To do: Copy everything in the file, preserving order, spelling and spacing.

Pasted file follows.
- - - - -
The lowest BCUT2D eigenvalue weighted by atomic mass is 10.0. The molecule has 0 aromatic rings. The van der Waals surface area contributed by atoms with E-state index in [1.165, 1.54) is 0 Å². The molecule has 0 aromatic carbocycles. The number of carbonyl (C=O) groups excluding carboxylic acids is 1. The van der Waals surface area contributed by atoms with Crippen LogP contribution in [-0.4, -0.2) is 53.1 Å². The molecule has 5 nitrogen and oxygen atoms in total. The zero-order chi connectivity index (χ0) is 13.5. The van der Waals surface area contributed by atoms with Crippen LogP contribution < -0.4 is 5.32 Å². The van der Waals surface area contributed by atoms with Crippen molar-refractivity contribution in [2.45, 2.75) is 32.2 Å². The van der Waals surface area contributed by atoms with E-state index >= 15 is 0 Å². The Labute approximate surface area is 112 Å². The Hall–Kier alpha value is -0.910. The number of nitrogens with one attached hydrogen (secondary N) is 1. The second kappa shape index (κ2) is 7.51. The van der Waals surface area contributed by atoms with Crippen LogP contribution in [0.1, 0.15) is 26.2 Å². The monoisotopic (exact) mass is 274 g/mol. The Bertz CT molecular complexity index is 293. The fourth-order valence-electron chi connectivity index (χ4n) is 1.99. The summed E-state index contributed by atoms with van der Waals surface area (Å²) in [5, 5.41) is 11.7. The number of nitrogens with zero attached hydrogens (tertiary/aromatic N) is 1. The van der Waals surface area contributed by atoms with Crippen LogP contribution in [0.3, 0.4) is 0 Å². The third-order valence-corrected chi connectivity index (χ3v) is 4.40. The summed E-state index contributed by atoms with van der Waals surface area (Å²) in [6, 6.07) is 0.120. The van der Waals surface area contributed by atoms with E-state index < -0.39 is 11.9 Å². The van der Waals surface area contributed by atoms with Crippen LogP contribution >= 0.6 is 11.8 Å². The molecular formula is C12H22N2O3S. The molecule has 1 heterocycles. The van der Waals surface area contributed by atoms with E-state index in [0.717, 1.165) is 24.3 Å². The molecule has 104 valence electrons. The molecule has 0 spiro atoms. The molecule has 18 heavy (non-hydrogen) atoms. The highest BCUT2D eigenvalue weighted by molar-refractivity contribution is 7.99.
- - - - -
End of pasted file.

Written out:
The lowest BCUT2D eigenvalue weighted by atomic mass is 10.0. The molecule has 0 aromatic rings. The van der Waals surface area contributed by atoms with E-state index in [1.165, 1.54) is 0 Å². The molecule has 0 aromatic carbocycles. The number of carbonyl (C=O) groups excluding carboxylic acids is 1. The van der Waals surface area contributed by atoms with Crippen LogP contribution in [-0.4, -0.2) is 53.1 Å². The molecule has 5 nitrogen and oxygen atoms in total. The zero-order chi connectivity index (χ0) is 13.5. The van der Waals surface area contributed by atoms with Crippen LogP contribution < -0.4 is 5.32 Å². The van der Waals surface area contributed by atoms with Crippen molar-refractivity contribution in [2.45, 2.75) is 32.2 Å². The van der Waals surface area contributed by atoms with E-state index >= 15 is 0 Å². The Labute approximate surface area is 112 Å². The Hall–Kier alpha value is -0.910. The number of nitrogens with one attached hydrogen (secondary N) is 1. The second kappa shape index (κ2) is 7.51. The van der Waals surface area contributed by atoms with Crippen LogP contribution in [0.1, 0.15) is 26.2 Å². The monoisotopic (exact) mass is 274 g/mol. The Bertz CT molecular complexity index is 293. The fourth-order valence-electron chi connectivity index (χ4n) is 1.99. The summed E-state index contributed by atoms with van der Waals surface area (Å²) in [5, 5.41) is 11.7. The number of nitrogens with zero attached hydrogens (tertiary/aromatic N) is 1. The van der Waals surface area contributed by atoms with Crippen LogP contribution in [0.3, 0.4) is 0 Å². The third-order valence-corrected chi connectivity index (χ3v) is 4.40. The summed E-state index contributed by atoms with van der Waals surface area (Å²) in [6, 6.07) is 0.120. The van der Waals surface area contributed by atoms with E-state index < -0.39 is 11.9 Å². The van der Waals surface area contributed by atoms with Crippen LogP contribution >= 0.6 is 11.8 Å². The molecular formula is C12H22N2O3S. The molecule has 1 heterocycles. The van der Waals surface area contributed by atoms with E-state index in [0.717, 1.165) is 24.3 Å². The molecule has 104 valence electrons. The molecule has 0 spiro atoms. The molecule has 18 heavy (non-hydrogen) atoms. The highest BCUT2D eigenvalue weighted by molar-refractivity contribution is 7.99.